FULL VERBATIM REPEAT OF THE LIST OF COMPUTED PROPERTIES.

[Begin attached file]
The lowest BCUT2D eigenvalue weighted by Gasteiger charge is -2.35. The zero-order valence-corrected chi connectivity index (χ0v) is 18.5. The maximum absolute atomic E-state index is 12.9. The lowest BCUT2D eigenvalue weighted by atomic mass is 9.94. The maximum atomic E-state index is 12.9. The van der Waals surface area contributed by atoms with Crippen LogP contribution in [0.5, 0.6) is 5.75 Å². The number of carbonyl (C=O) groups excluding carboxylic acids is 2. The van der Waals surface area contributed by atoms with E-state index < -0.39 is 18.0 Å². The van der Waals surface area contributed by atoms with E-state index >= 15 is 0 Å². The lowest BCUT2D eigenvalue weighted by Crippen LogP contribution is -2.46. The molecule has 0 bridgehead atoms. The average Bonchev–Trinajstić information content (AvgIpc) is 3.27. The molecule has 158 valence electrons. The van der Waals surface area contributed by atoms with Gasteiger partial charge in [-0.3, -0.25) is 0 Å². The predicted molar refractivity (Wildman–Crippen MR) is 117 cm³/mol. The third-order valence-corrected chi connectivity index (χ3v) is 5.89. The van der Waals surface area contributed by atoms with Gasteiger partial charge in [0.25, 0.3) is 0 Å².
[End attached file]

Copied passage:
The lowest BCUT2D eigenvalue weighted by Gasteiger charge is -2.35. The zero-order valence-corrected chi connectivity index (χ0v) is 18.5. The maximum absolute atomic E-state index is 12.9. The lowest BCUT2D eigenvalue weighted by atomic mass is 9.94. The maximum atomic E-state index is 12.9. The van der Waals surface area contributed by atoms with Crippen LogP contribution in [0.5, 0.6) is 5.75 Å². The number of carbonyl (C=O) groups excluding carboxylic acids is 2. The van der Waals surface area contributed by atoms with E-state index < -0.39 is 18.0 Å². The van der Waals surface area contributed by atoms with E-state index >= 15 is 0 Å². The lowest BCUT2D eigenvalue weighted by Crippen LogP contribution is -2.46. The molecule has 0 bridgehead atoms. The average Bonchev–Trinajstić information content (AvgIpc) is 3.27. The molecule has 158 valence electrons. The van der Waals surface area contributed by atoms with Gasteiger partial charge in [-0.3, -0.25) is 0 Å². The predicted molar refractivity (Wildman–Crippen MR) is 117 cm³/mol. The third-order valence-corrected chi connectivity index (χ3v) is 5.89. The van der Waals surface area contributed by atoms with Gasteiger partial charge in [0.25, 0.3) is 0 Å².